Help me navigate a work transition/move
December 30, 2015 7:28 AM   Subscribe

I work in 100% travel IT consulting job. Moving soon so I can find local IT consulting (or else) jobs with my wife. Ideal world would to stay at current company, which doesn't have clients in new city, but is expanding there and current client has office there. While I am networking and will start applying for new jobs, I'd like to keep the option to stay. Do you have any thoughts or experiences in how to discuss this and navigate these waters? Some details below fold:

I currently am employed at a tech consulting company where I travel M-Th, pretty much every week. I've done this for 4.5 years. My wife and I don't want to have me keep travelling every week (25% would be my max) for obvious reasons (health, future family, missing each other)

Due to this, we're moving to a new city (the biggest city) where I can do similar work, but locally. While I plan on finding and looking for a new, local job in new city, I'd like to figure out how I can stay at my current company.

It's a great place to work for me (pay, environment, friendships-- basically everything except the 100% travel part). There's potential (but not set) options for me to stay, which include working at the local client office or working at local clients (we have none but plan on opening a local office shortly), or even help expand a new college hire program.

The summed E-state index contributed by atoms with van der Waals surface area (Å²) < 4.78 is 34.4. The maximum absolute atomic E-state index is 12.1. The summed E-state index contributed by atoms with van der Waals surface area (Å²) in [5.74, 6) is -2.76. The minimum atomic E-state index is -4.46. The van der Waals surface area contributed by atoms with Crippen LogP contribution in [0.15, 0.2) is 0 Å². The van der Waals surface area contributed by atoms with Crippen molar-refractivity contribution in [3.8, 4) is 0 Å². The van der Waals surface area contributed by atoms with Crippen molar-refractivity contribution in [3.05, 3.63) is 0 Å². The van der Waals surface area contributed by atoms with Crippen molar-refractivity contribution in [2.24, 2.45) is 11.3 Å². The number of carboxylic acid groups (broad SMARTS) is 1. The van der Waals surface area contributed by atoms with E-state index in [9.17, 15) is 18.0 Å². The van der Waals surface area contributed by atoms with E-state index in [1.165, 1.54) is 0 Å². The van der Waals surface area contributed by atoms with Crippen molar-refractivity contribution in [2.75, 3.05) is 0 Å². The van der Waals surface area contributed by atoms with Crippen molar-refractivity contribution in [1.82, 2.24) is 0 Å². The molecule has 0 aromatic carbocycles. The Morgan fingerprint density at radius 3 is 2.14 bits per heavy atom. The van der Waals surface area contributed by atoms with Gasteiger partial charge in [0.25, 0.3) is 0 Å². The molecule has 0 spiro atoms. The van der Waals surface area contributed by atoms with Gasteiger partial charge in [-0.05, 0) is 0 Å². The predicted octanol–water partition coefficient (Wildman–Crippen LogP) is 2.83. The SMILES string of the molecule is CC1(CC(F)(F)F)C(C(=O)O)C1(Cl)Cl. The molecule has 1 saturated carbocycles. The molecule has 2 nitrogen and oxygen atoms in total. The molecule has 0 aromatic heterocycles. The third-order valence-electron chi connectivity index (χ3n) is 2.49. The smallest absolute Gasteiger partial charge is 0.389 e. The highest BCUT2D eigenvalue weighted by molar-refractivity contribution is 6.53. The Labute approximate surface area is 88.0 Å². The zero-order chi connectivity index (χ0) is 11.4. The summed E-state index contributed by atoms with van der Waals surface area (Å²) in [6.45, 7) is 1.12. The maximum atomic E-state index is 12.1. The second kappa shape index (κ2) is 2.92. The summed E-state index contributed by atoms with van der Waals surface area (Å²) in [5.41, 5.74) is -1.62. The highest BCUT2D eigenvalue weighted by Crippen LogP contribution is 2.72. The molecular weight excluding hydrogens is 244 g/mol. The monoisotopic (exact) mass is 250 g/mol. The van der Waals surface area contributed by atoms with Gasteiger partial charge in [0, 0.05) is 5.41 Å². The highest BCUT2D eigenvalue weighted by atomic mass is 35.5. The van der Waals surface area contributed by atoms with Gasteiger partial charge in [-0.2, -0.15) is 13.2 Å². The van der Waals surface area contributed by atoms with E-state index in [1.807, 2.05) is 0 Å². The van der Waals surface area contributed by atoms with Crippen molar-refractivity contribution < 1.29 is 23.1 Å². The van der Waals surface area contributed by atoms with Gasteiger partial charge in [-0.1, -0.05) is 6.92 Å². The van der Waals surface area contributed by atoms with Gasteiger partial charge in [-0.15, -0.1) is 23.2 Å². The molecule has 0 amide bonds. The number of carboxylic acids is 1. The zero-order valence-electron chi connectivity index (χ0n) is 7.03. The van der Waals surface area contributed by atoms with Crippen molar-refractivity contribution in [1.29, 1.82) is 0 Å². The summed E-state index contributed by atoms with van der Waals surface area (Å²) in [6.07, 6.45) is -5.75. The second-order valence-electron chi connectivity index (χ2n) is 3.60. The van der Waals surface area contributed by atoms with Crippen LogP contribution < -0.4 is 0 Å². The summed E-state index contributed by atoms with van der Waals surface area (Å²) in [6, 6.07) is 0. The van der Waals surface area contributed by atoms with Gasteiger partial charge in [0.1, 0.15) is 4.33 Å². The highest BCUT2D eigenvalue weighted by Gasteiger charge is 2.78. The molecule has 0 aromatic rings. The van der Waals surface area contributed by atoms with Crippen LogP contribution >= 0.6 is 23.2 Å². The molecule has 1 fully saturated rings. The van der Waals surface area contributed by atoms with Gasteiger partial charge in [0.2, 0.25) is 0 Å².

We plan on moving in 4-5 months. In the next two months I have bonus/promotion discussions-- I'd like to not discuss anything with anyone officially until those discussions are completed but can have informal discussions with other folks.

I see I have three options:
1. Look for new jobs in new city (NYC). I am doing networking now and fully intend to interview (I have little concerns of finding new work)
2. Attempt to stay at my current client, but work locally. Travel as little as possible (maybe once a month)
3. Try to be open for (negative--potential burbs) local clients (in which we currently have none but are hiring to improve that outlook).

I (think) I have a decent amount of leverage. The company makes about $30 net off each hour I work, so they have a vested interest in keeping me around. No need to tell me that corporations are terrible, etc (we could be bought by a big one, go under), but I think people are fair here.

As someone who's interviewed people in my role, it's nearly impossible to find folks in my skillset/personality/fit. I'm definitely not irreplaceable, but at a company which has basically no employee turnover (which is unheard of in this industry) I think my leaving would be a big deal. So I got that going for me.

Obviously from their point of view: I'm paid to travel to be flexible, not be local. Asking for local work would be an exception, which could be construed as coddling or something else. I don't have the skills, connections, or desire to do business development to help get clients locally either.

Thoughts appreciated!
posted by sandmanwv to Work & Money (6 answers total)
Best answer: From the outside, I don't think you have as much leverage as you think you do. Chewing up younger consultants with 100% travel and then spitting them out worn down and beat up is the business model in this case. I suspect they'll see you being ready to settle down as just notice that it's time to replace you. I've been in IT consulting for many years (on the biz dev side) and I've not seen the billable consultants have many options beyond leaving when they want to dial back the travel.